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K Street Files: Big Business Fights Majority on Campaign Bill

U.S. Chamber of Commerce Calls Democrats’ Citizens United Measure an Attack on Freedom of Speech

U.S. Chamber of Commerce lobbyist Bruce Josten predicts there’s little chance that a Democratic-backed campaign finance bill, which his group opposes, will reach President Barack Obama’s desk this year.

“They clearly lack the necessary votes in the Senate,” Josten said Tuesday morning. “For most Senators, this is a problematic piece of legislation on both sides of the aisle.”

Despite that confidence, Josten’s organization will continue its attack on the measure.

Speaking to reporters at the chamber’s downtown headquarters, Josten sketched out the organization’s ongoing assault against the DISCLOSE Act, legislation designed to blunt the Supreme Court’s recent Citizens United v. Federal Election Commission decision.

In its 5-4 ruling in January, the high court threw out most restrictions on political advertising paid for by corporations, trade associations and other nonprofit organizations.

While Josten said the DISCLOSE bill may pass the House, he predicted that it will wither in the Senate. He said the motivations of the bill’s primary authors, Democratic Congressional Campaign Committee Chairman Chris Van Hollen (Md.) and ex-Democratic Senatorial Campaign Committee Chairman Charles Schumer (N.Y.), are clearly aimed at the chamber and other Republican-leaning organizations that invest heavily in political spending.

“The bill places onerous restrictions on corporate free speech, violating the First Amendment, and ... ignores completely the immense political influence of organized labor,” he said.

Josten added: “The purpose here, it seems to us, is to hobble associations that give a voice to their members’ views in the political process and in the policymaking process. ... It appears to be an attempt to fix election rules to give organized labor and Democratic incumbents particularly the upper hand.”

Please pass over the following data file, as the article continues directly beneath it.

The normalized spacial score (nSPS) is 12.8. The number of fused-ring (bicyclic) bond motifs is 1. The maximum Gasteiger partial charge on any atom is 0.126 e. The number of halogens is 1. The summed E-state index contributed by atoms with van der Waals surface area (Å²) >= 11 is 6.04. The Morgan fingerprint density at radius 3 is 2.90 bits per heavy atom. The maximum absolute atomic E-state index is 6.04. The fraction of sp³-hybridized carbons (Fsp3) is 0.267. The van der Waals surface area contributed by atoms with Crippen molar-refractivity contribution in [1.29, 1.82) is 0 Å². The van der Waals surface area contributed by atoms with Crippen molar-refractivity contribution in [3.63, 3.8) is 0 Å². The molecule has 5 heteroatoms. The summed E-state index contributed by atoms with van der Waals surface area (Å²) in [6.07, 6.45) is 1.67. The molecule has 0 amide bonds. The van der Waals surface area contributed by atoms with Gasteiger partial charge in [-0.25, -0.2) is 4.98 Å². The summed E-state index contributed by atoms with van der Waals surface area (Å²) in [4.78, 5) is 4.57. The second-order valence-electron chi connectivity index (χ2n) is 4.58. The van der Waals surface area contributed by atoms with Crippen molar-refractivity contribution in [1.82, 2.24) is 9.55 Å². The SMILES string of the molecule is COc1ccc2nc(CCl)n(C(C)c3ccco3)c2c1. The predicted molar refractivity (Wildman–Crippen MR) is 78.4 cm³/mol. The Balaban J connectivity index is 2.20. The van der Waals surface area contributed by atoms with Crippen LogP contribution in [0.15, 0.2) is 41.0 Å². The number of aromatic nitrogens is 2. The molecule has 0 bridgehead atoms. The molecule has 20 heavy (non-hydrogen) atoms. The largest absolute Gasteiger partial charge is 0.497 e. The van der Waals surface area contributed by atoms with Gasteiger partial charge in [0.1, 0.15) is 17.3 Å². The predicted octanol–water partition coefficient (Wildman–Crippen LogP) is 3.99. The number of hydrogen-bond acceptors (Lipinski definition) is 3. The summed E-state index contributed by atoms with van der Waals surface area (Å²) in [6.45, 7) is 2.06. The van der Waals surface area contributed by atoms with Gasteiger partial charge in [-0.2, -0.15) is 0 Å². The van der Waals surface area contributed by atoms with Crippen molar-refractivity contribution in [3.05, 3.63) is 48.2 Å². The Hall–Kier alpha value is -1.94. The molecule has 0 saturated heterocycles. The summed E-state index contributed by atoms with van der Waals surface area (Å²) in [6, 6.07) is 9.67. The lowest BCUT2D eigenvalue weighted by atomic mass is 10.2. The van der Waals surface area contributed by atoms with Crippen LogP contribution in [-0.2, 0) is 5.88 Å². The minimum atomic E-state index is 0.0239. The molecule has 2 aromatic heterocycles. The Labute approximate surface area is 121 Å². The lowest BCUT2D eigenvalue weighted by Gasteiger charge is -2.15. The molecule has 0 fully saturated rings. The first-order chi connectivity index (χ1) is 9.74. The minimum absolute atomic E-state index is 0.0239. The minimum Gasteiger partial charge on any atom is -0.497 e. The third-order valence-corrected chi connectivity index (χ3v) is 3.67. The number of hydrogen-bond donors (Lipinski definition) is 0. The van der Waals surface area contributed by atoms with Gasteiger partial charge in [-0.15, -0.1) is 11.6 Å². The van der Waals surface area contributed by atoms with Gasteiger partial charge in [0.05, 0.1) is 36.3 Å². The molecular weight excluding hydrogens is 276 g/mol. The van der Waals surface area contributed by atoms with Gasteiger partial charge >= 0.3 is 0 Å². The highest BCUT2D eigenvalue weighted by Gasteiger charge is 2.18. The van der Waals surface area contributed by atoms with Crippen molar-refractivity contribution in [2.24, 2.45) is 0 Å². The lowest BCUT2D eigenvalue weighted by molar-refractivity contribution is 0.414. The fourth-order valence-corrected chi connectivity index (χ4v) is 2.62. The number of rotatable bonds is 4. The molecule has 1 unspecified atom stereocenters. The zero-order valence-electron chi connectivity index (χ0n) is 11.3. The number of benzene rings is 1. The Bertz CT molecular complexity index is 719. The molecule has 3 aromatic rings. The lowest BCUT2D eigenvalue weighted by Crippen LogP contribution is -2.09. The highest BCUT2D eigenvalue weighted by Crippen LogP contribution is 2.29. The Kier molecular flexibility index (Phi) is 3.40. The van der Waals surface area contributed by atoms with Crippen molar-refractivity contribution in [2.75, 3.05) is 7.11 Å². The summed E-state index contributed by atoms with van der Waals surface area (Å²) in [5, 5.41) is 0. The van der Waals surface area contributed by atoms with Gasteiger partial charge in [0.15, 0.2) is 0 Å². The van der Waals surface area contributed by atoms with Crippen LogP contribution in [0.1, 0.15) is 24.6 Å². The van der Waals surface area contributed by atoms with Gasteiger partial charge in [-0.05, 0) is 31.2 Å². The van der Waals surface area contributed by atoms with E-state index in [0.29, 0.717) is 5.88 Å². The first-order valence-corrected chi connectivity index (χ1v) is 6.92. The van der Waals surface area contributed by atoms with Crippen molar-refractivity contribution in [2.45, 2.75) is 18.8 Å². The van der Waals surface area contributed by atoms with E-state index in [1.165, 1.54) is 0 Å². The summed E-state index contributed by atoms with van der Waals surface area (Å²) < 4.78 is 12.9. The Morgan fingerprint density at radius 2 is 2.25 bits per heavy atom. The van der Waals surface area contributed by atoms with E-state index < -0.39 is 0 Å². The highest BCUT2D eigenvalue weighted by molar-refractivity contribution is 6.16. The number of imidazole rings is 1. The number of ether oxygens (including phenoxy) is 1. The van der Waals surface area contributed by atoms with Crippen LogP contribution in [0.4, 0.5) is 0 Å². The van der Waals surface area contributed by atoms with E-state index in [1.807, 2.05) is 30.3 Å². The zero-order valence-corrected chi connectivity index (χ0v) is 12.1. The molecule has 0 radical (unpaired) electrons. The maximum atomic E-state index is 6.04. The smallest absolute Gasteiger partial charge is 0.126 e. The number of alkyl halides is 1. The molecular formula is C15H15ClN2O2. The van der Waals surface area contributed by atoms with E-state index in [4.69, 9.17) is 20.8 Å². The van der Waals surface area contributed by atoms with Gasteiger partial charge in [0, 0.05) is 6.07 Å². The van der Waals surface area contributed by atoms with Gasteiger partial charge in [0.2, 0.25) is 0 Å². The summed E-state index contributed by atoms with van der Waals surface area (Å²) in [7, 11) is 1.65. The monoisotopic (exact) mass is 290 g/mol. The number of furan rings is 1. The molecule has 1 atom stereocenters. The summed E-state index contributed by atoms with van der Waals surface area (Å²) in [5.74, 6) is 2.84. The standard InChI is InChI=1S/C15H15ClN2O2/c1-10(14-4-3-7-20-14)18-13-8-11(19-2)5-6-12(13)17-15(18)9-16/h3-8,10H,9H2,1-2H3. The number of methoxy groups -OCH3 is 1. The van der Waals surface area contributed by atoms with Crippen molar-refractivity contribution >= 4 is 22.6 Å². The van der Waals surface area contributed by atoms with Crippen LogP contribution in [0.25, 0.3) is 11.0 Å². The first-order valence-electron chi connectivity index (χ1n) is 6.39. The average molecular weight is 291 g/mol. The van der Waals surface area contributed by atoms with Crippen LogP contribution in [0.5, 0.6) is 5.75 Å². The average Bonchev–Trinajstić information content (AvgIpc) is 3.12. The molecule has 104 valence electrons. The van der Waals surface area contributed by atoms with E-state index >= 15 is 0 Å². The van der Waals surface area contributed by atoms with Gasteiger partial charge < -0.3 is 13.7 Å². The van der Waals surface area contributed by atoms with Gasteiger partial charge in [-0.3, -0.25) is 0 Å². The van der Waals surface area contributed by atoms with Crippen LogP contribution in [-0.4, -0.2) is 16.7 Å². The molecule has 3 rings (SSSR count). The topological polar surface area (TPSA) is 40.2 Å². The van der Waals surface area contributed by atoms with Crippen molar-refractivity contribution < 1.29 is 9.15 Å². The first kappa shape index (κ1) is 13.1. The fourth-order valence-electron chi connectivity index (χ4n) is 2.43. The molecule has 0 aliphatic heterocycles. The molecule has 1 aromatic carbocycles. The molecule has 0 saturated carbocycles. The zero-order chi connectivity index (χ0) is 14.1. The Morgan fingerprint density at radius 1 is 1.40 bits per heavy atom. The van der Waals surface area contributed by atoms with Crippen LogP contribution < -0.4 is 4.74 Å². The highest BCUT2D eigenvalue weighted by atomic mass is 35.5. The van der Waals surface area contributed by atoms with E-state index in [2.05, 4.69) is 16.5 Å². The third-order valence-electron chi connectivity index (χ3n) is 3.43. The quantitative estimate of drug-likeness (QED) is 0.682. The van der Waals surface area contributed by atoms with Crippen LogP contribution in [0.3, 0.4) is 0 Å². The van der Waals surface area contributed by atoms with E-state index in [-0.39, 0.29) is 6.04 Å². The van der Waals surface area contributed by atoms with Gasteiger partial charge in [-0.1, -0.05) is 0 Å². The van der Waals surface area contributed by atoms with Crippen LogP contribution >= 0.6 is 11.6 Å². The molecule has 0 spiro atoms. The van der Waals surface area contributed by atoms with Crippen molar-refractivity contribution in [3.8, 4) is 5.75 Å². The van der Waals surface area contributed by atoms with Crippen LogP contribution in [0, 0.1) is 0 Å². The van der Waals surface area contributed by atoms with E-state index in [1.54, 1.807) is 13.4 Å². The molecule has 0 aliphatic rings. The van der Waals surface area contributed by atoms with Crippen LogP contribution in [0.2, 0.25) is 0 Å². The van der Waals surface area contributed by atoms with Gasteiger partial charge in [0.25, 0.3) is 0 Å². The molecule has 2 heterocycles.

And perhaps offering a glimpse at how he’s selling the chamber’s opposition to the bill, Josten compared the DISCLOSE Act to another contentious piece of legislation, the Employee Free Choice Act. The chamber’s primary legislative villain of the 2008 elections, the pro-union “card check” bill has been relegated to the Congressional back burner since the election of Sen. Scott Brown (R-Mass.) ended the Democrats’ filibuster-proof majority earlier this year.

“To us, this is very similar to card check,” Josten said. “It’s not lost on the business community that this is changing the rules in the middle of the game to clearly benefit one side and to clearly disadvantage one side’s voice.”

Freshmen in the Green

Vulnerable House Democratic freshmen are making the most of their ties to the financial sector, a new report by Citizens for Responsibility and Ethics in Washington claims.

According to the CREW study provided to K Street Files, freshman Democratic Reps. Alan Grayson (Fla.), Jim Himes (Conn.), John Adler (N.J.) and Gary Peters (Mich.) and their fellow Financial Services Committee freshmen outraised their other underclassman colleagues by 55 percent.

According to CREW’s research, Financial Services freshmen raised an average of $140,000 from the political action committees of investment banks, insurance companies and real estate firms. In contrast, freshmen who did not sit on the panel brought in roughly $25,000 from industry PACs, the group’s research discovered.

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